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Procedural versus Object Oriented Languages

  1. Procedural: High performance, supporting functions of math, logic, and animation; can be platform-specific
  2. Object-oriented: Enables the development of complex or distributed applications; can be used to produce reusable objects (an object in this case is a small sub-routine).
  3. Data Manipulation Language: Provides direct access to DBMS; creates both read and write access to the database
  4. Scripting languages: Easy to learn and have average performance in terms of complexity of functionality; can contribute to screen functions within a browser
  5. Markup languages: Support the display of text or objects; standardized to be multi-platform

Object Oriented Software Development

Although many people find this bit of information surprising, object-oriented (OO) software development has been around since the early 1960s. Objects are now used throughout the software development industry. It is no secret that the software industry can be slow-moving at times. It is also true that, when systems are working fine, there has to be a compelling reason to replace them. This has somewhat slowed the propagation of OO systems.There are many non-OO legacy systems (that is, older systems that are already in place) that are doing the job so why risk potential disaster by changing them?
In most cases you should not change them, at least not simply for the sake of change.
There is nothing inherently wrong with systems written in non-OO code. However, new development definitely warrants the consideration of using OO technologies. Although there has been a steady and significant growth in OO development in the past 15 years, the continued reliance on the Internet has helped catapult it even further into the mainstream. The emergence of day-to-day business transactions on the Internet has opened a brand-new arena, where much of the software development is new and mostly unencumbered by legacy concerns. Even when there are legacy concerns, there is a trend to wrap the legacy systems in object wrappers.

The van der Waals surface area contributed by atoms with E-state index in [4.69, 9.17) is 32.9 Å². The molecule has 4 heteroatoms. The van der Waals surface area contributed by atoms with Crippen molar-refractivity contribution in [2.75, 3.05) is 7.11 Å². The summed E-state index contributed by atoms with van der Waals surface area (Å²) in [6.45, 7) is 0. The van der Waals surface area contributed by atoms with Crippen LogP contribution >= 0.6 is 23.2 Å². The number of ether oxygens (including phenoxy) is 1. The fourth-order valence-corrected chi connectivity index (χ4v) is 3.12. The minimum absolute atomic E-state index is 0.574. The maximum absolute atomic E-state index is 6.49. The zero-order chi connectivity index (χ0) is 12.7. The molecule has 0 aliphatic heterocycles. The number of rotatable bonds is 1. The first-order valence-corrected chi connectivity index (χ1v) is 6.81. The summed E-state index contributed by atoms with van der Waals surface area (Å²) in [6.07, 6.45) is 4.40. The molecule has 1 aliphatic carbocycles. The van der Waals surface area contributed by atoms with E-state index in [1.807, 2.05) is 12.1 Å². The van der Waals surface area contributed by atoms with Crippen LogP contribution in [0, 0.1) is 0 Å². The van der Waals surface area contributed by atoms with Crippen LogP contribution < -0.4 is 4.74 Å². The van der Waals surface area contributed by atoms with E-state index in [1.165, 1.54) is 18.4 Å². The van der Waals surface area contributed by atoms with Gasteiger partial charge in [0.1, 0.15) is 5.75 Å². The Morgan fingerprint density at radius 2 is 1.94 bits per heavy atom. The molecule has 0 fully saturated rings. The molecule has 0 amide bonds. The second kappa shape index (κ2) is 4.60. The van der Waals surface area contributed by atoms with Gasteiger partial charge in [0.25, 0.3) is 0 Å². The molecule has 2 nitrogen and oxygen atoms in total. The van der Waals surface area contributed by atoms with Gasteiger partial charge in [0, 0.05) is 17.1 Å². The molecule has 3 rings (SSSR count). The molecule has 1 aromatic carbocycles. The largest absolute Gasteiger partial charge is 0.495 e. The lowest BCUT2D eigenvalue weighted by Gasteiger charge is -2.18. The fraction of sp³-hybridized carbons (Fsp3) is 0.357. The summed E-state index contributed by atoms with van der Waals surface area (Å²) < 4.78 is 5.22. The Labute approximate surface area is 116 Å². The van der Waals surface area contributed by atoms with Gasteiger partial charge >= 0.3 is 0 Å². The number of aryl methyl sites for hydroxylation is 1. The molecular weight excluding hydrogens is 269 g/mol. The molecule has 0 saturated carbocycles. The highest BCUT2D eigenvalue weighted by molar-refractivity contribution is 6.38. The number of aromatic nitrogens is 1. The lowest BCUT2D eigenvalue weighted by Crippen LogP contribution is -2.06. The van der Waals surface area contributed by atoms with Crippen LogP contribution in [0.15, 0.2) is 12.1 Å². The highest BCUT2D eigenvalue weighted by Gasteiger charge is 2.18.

Procedural programming

Procedural programming is a programming paradigm, derived from structured programming, based upon the concept of the procedure call. Procedures, also known as routines, subroutines, methods, or functions contain a series of computational steps to be carried out. Any given procedure might be called at any point during the execution of a program, including by other procedures or itself. Procedural programming is a list or set of instructions telling a computer what to do step by step and how to perform from the first code to the second code.
Procedural programming is a term used to denote the way in which a computer programmer writes a program. This method of developing software revolves around keeping code as concise as possible. It also focuses on a very specific end result to be achieved. Imperative programming is another term used to signify this type of development and it is mandatory that a program complete certain steps to achieve specific results, the code is said to have been written according to procedural programming.
Software developers who program according to this concept usually write a preliminary plan in plain language prior to actually writing code. Procedural programming often is taught to beginner students of computer science because of the logic behind it. They are encouraged to think in terms of a series of necessary steps that must be taken to accomplish a goal.